In 2016 we’ve published hundreds of articles on topics ranging from Saudi booze hacks, the blue-eyed boy of Pakistan, a travelling bike cinema in Senegal, to the Hungarian mayor hunting migrants or the mass grave found in Mozambique. Our Paris team looked back at our favourite stories of the year. Here's our video verdict:


Derek Thomson, senior producer: The clowns fighting the far right in Finland


My favourite story of 2016 was about a group of clowns in Finland who have taken a stand against some racist thugs who call themselves "The Soldiers of Odin". These guys go out at night on patrol wearing combat boots and black jackets, and then tell people they are protecting them from "dangerous migrants". Now what the clowns do is they tag along, they make a lot of noise, they make fun of them, and try to kill them with love and kindness. What they do is they use humour to make them look ridiculous. They understand that this is a deeply serious issue; we spoke to them about it. But what I like about them is they understand that sometimes humour is the best weapon against injustice.

Catherine Bennett, English-speaking journalist: Debunking stories about migrants and 'Muslim armies'


I chose this debunking story about a fake Muslim army invading Europe’s borders because it is just one of hundreds of fake stories that are being used to stir up xenophobia and hatred. Something tells me that we’re going to start seeing even more of these in the fallout from 2016, and it’s so important for us all to be able to separate fact from fiction.

>> Read the story:
"Watch out for fake video of 'Muslim army' at Europe's borders"

Ershad Alijani, Persian-speaking journalist: The Afghan hero bringing books to children under Taliban rule


My favourite story in 2016 is about Saber Hosseini, an Afghan teacher. In Afghanistan children have little access to literature, even in big cities, let alone remote villages that are heard to reach with 4x4s. Saber is trying to change that by riding his bicycle, loaded with boxes of children's books, to isolated villages, despite threats by the Taliban. 

>> Read the story: "The cyclist bringing books to isolated Afghan children"


Brenna Daldorph, English-speaking journalist: The beauty pageants for people with albinism in Kenya


One of my personal favourites is a story that I wrote in October about a beauty pageant organised in Kenya for young people with albinism. People who suffer from this lack of pigment face intense discrimination, and many are actually murdered. Mentors worked with a group of young people with albinism to help them build confidence. On the day of the actual pageant, the audience was packed and included celebrities and high-ranking politicians. It was amazing to talk to the participants afterwards and to hear what it meant for them. Most of them had been told they were ugly their entire lives, so to stand in front of a cheering crowd that supported them and believed they were beautiful was life-changing for many of them.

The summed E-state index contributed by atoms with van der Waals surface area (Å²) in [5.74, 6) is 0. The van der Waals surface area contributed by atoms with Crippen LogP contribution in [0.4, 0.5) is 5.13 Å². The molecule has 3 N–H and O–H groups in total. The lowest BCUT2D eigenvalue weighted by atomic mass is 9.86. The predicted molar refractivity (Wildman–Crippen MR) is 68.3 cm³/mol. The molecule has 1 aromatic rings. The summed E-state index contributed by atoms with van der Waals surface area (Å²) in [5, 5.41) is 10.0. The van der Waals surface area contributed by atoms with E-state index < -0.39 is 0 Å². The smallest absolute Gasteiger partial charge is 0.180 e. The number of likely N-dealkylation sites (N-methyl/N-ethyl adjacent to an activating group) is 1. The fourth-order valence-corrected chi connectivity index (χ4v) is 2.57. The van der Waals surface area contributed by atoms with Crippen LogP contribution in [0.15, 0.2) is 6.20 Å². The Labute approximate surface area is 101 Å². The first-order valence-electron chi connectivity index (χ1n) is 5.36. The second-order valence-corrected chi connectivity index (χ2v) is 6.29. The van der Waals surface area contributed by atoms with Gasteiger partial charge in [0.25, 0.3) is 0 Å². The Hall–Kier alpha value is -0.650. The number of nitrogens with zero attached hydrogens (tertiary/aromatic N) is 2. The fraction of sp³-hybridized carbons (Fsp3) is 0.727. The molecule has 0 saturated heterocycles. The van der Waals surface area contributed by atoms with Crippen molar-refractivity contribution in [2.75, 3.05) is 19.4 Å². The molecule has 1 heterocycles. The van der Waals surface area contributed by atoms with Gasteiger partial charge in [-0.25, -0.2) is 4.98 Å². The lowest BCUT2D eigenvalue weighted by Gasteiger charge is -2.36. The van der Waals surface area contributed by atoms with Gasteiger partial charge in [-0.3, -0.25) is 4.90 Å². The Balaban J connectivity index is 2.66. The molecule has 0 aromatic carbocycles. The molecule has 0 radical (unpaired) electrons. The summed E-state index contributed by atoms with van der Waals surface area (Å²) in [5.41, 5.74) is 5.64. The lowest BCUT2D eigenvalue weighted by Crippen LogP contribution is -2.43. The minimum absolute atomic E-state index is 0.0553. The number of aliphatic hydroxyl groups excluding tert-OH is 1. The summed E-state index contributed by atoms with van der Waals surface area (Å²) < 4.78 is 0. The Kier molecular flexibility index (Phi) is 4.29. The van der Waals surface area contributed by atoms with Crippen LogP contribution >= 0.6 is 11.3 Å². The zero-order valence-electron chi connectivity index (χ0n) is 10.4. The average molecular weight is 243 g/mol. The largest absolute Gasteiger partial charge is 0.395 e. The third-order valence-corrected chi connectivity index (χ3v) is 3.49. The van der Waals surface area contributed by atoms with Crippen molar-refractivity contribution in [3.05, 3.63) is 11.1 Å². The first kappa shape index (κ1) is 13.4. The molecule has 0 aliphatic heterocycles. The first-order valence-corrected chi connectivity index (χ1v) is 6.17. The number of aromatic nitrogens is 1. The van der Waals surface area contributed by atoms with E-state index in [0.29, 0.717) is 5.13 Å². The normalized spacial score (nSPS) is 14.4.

Djamel Belayachi, Arabic-speaking journalist: The pianist protesting surrounded by rubbish in Tunisia


I loved the initiative of a Tunisian musician called Lotfy Garby. In October, he decided to play his piano outside - surrounded by rubbish. He wanted to draw the attention of the authorities to the overflow of rubbish and waste in his town, Bizerte. And it worked! The day after the video went online, the town hall cleaned up the rubbish and put out rubbish bins.
 
>> Read the story (in French): Tunisie : à Bizerte, un pianiste proteste en jouant dans les ordures


Maëva Poulet, French-speaking journalist: Prisoners in a Venezuelan prison do what they please


In January, on Margarita Island off the coast of Venezuela, armed prisoners climbed up on to the roof of their prison and shot in the air. It was their way of paying tribute to their gang leader who had recently been killed in a settling of scores with another gang. I found the topic really interesting because we were able to understand a bit more about the influence of gangs and just how widespread corruption really is in Venezuela, currently in the grip of a bad economic and political crisis.

>> Read the story: "Video: How armed inmates sow terror in Venezuela's prisons"


Alexandre Capron, French-speaking journalist: The solar backpack - the initiative of the year


For me, the story of this year was the solar backpack created by Evariste Akoumian in Ivory Coast. Simply because it's a small, local idea that has helped hundreds of children in Ivory Coast who don't have access to electricity. We hope that the project is going to go far, and we're really happy to have helped Evariste find funding partners thanks to our article on The Observers.

>> Read the story:
"Solar backpacks help kids do homework in the Ivory Coast"


Corentin Bainier, French-speaking journalist: The last calls from people living in Aleppo


This year at The Observers, we covered Aleppo a lot. There was one story we did that particularly moved me, the day before the city was recaptured by the Syrian regime's army: the activists who had been reporting from within the besieged city for months started to post videos on Twitter that were their "last messages". They asked for help from the international community once more, not knowing whether they would still be alive tomorrow. Amongst the calls and messages coming out of the city, Abdulkafi Alhamdo's call was particularly striking.

>> Read the story: "The last 'call' from Aleppo"

 

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